A thought experiment from 1867 leads scientists to design a groundbreaking information engine.
- Their engine is the fastest ever such contraption, using information as "fuel."
- The application of the technology may lie in nanotechnology and nano-biology.
- Inspired by an 1867 thought experiment, researchers design an information engine.
Can information become a source of energy? Scientists from Simon Fraser University (SFU) in Canada devised an ultrafast engine that claims to operate on information, potentially opening up a groundbreaking new frontier in humanity's search for new kinds of fuel. The study, published in Proceedings of the National Academy of Sciences (PNAS), describes how the researchers turned the movements of tiny particles into stored energy.
How would an information engine even work? The idea for such a contraption, which at first sounds like it would break the laws of physics, was first proposed by the Scottish scientist James Clerk Maxwell back in 1867. Colorfully named "Maxwell's demon," such a machine would theoretically achieve something akin to perpetual motion. Maxwell's thought experiment was meant to show that it may be possible to violate the second law of thermodynamics, which basically states that the amount of entropy, or disorder, always increases.
Maxwell imagined a hypothetical creature, a demon, who would control the opening and closing of a tiny door between two gas chambers. The demon's goal would be to send fast-moving gas particles into one compartment and the slow ones to another. By doing this, one compartment would be hotter (containing faster molecules) and one cooler. The demon would essentially create a system with greater order and stored energy than what it started with. Without expending any energy, it would seemingly accomplish a decrease in entropy.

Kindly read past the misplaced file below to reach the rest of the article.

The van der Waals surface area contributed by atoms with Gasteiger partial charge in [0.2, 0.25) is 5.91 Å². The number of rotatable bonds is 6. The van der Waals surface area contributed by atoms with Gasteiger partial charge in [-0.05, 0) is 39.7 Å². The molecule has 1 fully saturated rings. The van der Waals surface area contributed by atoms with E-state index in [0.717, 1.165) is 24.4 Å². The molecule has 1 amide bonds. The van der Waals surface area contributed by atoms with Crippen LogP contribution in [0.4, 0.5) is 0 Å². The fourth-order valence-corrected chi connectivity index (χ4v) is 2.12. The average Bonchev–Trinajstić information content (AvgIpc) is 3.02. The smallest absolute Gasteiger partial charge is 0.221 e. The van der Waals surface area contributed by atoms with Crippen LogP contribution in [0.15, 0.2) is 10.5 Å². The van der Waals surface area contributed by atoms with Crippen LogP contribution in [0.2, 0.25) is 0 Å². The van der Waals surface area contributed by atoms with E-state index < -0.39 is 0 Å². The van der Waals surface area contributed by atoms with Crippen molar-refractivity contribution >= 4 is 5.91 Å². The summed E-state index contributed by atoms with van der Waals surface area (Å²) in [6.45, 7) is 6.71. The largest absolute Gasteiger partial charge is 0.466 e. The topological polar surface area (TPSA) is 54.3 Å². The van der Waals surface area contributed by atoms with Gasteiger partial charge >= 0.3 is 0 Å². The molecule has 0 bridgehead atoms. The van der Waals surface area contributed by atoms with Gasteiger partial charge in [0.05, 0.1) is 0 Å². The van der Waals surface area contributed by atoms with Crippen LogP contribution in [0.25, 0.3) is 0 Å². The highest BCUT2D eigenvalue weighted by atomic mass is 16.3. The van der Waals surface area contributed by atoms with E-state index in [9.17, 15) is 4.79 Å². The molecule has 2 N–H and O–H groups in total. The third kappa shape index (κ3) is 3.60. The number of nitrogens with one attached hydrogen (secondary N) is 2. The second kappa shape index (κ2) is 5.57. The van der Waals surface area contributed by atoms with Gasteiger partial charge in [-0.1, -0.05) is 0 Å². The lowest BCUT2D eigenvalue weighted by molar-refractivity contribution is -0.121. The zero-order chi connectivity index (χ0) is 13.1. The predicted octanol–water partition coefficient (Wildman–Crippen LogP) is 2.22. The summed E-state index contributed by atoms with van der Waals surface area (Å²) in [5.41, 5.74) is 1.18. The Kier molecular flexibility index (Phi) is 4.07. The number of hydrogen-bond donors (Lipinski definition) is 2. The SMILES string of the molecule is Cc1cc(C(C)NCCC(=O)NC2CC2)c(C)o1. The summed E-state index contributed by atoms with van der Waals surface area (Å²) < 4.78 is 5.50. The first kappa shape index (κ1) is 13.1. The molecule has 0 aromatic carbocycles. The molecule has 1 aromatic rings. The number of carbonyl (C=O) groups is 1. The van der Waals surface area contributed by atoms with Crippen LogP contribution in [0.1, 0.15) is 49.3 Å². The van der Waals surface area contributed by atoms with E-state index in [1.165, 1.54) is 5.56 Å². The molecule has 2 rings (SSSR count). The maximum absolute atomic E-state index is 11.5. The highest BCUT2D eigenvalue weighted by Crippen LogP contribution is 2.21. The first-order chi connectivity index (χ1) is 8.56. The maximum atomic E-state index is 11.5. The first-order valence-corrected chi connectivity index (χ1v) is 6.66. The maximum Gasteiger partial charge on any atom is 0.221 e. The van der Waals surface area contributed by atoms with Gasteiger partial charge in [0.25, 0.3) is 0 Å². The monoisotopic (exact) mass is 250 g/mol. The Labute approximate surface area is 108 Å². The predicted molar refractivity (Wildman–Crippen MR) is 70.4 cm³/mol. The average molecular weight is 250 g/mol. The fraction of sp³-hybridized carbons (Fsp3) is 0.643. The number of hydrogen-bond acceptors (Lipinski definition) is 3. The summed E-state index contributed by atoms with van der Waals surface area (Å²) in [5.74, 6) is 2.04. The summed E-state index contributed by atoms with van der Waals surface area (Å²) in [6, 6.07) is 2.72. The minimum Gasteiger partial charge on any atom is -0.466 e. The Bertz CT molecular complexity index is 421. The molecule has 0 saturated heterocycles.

A 1929 paper on Maxwell's demon by the Hungarian physicist Leo Szilard actually showed that the thought experiment would not violate the second law of thermodynamics. The demon, proved Szilard, has to exert some amount of energy to figure out if the molecules were hot or cold.
Over 150 years later, researchers built a system that operates according to the ideas in Maxwell's thought experiment, turning information into "work."
SFU physics professor and senior author John Bechhoefer, who was involved in the experiments, explained in a press statement that their group "wanted to find out how fast an information engine can go and how much energy it can extract, so we made one."
SFU physics professor David Sivak, who led the theorists on the project, said their team made a significant advance in the design of the information engine, having "pushed its capabilities over ten times farther than other similar implementations, thus making it the current best-in-class."
Designing an information engineTheir design is akin to a microscopic particle that is submerged in water, while being attached to a spring that is, in turn, connected to a stage that can be moved up. The researchers, playing the role of Maxwell's demon, observe the particle going up or down due to thermal motion, then move the stage up if the particle randomly bounced upward. If it bounces down, they wait. As elaborated by PhD student Tushar Saha, "This ends up lifting the entire system using only information about the particle's position."